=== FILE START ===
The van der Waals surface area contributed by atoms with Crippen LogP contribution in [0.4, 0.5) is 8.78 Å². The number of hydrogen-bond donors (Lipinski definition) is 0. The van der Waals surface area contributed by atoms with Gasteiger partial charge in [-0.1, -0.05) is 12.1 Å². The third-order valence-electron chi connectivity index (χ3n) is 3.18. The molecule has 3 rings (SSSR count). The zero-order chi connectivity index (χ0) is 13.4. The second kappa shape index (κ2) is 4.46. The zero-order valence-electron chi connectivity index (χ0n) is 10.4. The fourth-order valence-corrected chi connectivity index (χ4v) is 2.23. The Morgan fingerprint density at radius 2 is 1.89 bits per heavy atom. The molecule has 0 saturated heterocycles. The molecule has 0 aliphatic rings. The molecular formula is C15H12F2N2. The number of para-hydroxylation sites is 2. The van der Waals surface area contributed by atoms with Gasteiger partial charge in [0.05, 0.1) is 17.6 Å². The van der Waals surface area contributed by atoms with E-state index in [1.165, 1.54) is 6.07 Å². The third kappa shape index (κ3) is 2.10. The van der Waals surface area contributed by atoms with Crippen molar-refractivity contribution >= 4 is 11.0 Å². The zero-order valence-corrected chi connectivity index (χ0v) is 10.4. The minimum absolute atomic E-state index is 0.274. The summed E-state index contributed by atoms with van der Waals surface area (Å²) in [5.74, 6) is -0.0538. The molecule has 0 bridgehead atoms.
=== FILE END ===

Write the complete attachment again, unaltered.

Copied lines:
The van der Waals surface area contributed by atoms with Crippen LogP contribution in [0.4, 0.5) is 8.78 Å². The number of hydrogen-bond donors (Lipinski definition) is 0. The van der Waals surface area contributed by atoms with Gasteiger partial charge in [-0.1, -0.05) is 12.1 Å². The third-order valence-electron chi connectivity index (χ3n) is 3.18. The molecule has 3 rings (SSSR count). The zero-order chi connectivity index (χ0) is 13.4. The second kappa shape index (κ2) is 4.46. The zero-order valence-electron chi connectivity index (χ0n) is 10.4. The fourth-order valence-corrected chi connectivity index (χ4v) is 2.23. The Morgan fingerprint density at radius 2 is 1.89 bits per heavy atom. The molecule has 0 saturated heterocycles. The molecule has 0 aliphatic rings. The molecular formula is C15H12F2N2. The number of para-hydroxylation sites is 2. The van der Waals surface area contributed by atoms with Gasteiger partial charge in [0.05, 0.1) is 17.6 Å². The van der Waals surface area contributed by atoms with E-state index in [1.165, 1.54) is 6.07 Å². The third kappa shape index (κ3) is 2.10. The van der Waals surface area contributed by atoms with Crippen molar-refractivity contribution >= 4 is 11.0 Å². The zero-order valence-corrected chi connectivity index (χ0v) is 10.4. The minimum absolute atomic E-state index is 0.274. The summed E-state index contributed by atoms with van der Waals surface area (Å²) in [5.74, 6) is -0.0538. The molecule has 0 bridgehead atoms.